It was recently brought to my attention people are seriously underprepared for the risk of werewolf attacks when a user tweeted to me:
— Malcolm Bell (@malcky) December 27, 2015
Prior to this tweet, I hadn't really done a risk assessment of werewolf attacks. You see, I always figured werewolfs aren't real, so the damages I should expect from a werewolf attack were 0. That's zero dollars (0 D), zero human lives (0 H), zero everything.
But then it occurred to me, what if there's one werewolf somewhere in the world? I don't think there is, but how could I ever completely rule out the idea? I can't. I have to accept there is some theoretical amount of uncertainty about that possibility, meaning there could be a werewolf attack at any time. Tens of thousands of dollars and half a dozen lives could be lost.
Humans could probably handle one werewolf. Even if it managed to infect a couple victims, it wouldn't be that hard to handle a single threat. There'd be entire militaries and scientific organizations that could be devoted to hunting down that one werewolf.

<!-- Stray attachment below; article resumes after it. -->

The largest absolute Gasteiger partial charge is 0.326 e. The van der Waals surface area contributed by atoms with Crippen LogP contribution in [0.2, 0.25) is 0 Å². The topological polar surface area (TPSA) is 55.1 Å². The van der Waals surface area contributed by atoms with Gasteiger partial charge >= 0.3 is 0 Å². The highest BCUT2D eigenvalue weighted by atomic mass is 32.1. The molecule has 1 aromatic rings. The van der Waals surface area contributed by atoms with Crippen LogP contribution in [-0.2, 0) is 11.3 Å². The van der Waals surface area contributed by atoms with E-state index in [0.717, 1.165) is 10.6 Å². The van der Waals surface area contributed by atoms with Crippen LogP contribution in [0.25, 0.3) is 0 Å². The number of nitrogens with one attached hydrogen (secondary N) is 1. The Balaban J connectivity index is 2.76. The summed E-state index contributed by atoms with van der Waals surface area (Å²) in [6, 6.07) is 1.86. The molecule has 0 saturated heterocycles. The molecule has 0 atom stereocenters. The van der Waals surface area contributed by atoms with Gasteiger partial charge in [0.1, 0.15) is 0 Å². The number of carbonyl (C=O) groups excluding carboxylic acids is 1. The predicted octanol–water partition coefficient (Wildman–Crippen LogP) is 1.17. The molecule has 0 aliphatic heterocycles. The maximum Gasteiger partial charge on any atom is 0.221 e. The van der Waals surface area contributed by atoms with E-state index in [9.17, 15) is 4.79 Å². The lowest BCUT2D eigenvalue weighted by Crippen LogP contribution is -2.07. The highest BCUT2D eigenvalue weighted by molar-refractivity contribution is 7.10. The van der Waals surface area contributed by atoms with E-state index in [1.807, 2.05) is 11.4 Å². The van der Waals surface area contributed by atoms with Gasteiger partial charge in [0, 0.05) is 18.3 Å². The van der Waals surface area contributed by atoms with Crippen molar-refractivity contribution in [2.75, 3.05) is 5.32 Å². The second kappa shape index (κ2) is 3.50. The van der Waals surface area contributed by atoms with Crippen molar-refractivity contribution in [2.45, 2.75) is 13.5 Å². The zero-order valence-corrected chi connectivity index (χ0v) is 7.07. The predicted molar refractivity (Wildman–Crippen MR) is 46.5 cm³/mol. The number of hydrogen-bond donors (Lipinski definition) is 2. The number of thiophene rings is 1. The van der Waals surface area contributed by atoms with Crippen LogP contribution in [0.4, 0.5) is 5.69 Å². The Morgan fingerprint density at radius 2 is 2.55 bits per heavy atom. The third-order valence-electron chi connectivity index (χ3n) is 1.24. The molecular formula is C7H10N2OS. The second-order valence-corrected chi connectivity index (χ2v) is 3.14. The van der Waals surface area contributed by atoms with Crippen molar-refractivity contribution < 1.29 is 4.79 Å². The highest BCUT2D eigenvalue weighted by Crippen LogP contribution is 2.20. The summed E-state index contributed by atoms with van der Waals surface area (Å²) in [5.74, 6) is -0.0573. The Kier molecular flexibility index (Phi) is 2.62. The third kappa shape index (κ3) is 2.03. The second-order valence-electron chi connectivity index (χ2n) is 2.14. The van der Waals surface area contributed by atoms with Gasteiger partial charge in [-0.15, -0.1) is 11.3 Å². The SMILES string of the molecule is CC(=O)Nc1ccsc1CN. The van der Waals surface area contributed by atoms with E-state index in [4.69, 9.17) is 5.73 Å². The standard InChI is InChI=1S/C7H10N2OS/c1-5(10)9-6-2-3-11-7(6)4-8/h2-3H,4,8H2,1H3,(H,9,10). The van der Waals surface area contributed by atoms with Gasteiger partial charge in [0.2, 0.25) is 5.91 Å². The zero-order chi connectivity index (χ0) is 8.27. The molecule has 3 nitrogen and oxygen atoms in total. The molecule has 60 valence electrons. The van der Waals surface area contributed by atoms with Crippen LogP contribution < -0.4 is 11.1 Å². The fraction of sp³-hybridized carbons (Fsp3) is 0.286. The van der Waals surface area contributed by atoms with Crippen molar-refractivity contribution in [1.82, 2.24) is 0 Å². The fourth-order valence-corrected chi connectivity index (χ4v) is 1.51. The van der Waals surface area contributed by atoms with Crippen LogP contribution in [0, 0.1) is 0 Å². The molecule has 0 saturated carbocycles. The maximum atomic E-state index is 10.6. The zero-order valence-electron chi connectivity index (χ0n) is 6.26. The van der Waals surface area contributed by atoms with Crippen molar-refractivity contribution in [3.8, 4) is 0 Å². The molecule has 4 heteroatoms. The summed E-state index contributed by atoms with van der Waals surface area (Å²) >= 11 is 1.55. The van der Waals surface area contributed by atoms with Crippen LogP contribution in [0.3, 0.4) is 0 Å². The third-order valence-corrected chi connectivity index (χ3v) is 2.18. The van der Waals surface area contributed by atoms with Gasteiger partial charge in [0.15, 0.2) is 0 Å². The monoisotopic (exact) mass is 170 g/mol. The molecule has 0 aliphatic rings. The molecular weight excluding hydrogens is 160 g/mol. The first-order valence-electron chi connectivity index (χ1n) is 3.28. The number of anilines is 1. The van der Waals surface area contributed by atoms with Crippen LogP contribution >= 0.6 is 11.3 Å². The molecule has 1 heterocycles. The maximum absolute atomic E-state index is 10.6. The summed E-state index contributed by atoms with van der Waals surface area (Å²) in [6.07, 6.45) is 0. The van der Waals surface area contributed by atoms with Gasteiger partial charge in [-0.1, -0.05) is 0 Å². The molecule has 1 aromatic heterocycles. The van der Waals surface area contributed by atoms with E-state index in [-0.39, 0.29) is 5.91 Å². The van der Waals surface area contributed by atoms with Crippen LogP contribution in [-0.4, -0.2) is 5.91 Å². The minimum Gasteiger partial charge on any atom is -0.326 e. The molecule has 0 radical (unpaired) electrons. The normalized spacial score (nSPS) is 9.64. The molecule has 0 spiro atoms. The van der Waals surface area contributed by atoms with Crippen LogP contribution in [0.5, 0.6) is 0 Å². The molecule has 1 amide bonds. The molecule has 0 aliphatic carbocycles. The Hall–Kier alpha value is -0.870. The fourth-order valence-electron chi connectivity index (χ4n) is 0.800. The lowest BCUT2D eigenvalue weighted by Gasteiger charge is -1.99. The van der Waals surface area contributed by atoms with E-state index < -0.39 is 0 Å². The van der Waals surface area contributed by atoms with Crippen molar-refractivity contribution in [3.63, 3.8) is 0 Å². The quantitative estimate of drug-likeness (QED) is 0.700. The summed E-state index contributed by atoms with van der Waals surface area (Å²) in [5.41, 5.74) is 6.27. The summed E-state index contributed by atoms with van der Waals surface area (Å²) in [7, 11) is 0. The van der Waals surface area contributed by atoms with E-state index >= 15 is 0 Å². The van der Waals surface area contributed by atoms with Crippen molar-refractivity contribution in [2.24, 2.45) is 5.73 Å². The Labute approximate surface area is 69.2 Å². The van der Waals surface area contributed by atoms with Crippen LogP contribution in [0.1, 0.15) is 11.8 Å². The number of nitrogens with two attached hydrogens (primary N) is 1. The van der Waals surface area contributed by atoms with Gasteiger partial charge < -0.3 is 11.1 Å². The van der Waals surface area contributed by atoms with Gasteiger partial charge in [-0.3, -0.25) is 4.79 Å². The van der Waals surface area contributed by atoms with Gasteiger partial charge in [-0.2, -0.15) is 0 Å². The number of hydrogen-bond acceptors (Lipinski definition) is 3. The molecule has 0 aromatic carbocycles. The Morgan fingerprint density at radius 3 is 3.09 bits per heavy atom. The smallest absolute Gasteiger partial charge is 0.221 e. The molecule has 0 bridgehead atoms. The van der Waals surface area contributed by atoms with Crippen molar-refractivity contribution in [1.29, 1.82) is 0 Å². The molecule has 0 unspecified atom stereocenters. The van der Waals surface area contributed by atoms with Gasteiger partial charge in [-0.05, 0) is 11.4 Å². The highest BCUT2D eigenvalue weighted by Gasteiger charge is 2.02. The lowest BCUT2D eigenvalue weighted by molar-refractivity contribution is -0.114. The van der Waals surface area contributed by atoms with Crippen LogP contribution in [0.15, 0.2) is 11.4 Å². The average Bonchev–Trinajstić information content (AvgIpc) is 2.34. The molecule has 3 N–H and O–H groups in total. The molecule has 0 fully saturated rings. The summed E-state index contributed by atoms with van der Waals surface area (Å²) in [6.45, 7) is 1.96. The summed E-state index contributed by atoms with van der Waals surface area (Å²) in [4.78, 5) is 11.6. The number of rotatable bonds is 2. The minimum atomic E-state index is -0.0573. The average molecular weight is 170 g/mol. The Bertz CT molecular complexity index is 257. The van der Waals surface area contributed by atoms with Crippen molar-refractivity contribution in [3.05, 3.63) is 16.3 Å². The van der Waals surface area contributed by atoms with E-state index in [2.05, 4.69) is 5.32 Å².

But what if there were five? Or ten? The more werewolfs there are, the harder it would be to contain any one of them as there'd be fewer resources to devote to each. Each additional werewolf would make the problem worse, and given enough of them, there'd be no way to contain them all before they could manage to infect the entire world.
That's really scary, right? The danger posed by werewolfs increases faster with each additional werewolf. It's like an exponential curve, quickly shooting off into nowhere to indicate the doom of the human race as we know it.
You might wonder why I'm talking about this. Normally I wouldn't even think about it. I only did today because it turns out global warming advocates want us to create military organizations to prepare for the potential onslaught of a werewolf horde, and I think we should all support them.
Okay, let's be honest. No global warming advocate (that I know of) has actually talked about werewolfs. I'm just applying the argument some of those advocates use to a different topic to show how ridiculous it is. There's a formal name for doing this: argument ad absurdum. It's where you take a person's argument to its logical conclusion to show it reaches conclusions that are absurd.